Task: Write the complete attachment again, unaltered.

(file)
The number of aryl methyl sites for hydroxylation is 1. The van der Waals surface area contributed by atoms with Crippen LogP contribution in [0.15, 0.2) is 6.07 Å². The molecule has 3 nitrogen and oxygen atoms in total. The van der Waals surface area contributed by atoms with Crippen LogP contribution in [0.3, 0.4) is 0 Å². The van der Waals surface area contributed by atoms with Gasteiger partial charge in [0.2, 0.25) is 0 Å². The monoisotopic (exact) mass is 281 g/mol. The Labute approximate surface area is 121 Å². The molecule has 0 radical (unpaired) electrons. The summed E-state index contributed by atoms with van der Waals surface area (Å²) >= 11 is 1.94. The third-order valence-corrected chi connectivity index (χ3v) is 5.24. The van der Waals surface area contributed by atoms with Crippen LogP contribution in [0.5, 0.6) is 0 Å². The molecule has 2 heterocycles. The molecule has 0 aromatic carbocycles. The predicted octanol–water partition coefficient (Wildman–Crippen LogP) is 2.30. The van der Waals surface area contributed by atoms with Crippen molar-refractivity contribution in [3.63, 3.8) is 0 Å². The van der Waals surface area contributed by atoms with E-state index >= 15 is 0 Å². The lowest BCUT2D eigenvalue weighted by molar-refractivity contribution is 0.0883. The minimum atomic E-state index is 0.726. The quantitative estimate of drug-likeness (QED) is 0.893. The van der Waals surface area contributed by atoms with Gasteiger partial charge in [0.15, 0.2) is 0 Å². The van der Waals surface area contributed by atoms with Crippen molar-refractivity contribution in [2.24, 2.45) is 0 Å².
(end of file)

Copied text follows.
The number of aryl methyl sites for hydroxylation is 1. The van der Waals surface area contributed by atoms with Crippen LogP contribution in [0.15, 0.2) is 6.07 Å². The molecule has 3 nitrogen and oxygen atoms in total. The van der Waals surface area contributed by atoms with Crippen LogP contribution in [0.3, 0.4) is 0 Å². The van der Waals surface area contributed by atoms with Gasteiger partial charge in [0.2, 0.25) is 0 Å². The monoisotopic (exact) mass is 281 g/mol. The Labute approximate surface area is 121 Å². The molecule has 0 radical (unpaired) electrons. The summed E-state index contributed by atoms with van der Waals surface area (Å²) >= 11 is 1.94. The third-order valence-corrected chi connectivity index (χ3v) is 5.24. The van der Waals surface area contributed by atoms with Crippen LogP contribution in [0.5, 0.6) is 0 Å². The molecule has 2 heterocycles. The molecule has 0 aromatic carbocycles. The predicted octanol–water partition coefficient (Wildman–Crippen LogP) is 2.30. The van der Waals surface area contributed by atoms with Crippen molar-refractivity contribution in [3.63, 3.8) is 0 Å². The van der Waals surface area contributed by atoms with E-state index >= 15 is 0 Å². The lowest BCUT2D eigenvalue weighted by molar-refractivity contribution is 0.0883. The minimum atomic E-state index is 0.726. The quantitative estimate of drug-likeness (QED) is 0.893. The van der Waals surface area contributed by atoms with Gasteiger partial charge in [0.15, 0.2) is 0 Å². The van der Waals surface area contributed by atoms with Crippen molar-refractivity contribution in [2.24, 2.45) is 0 Å².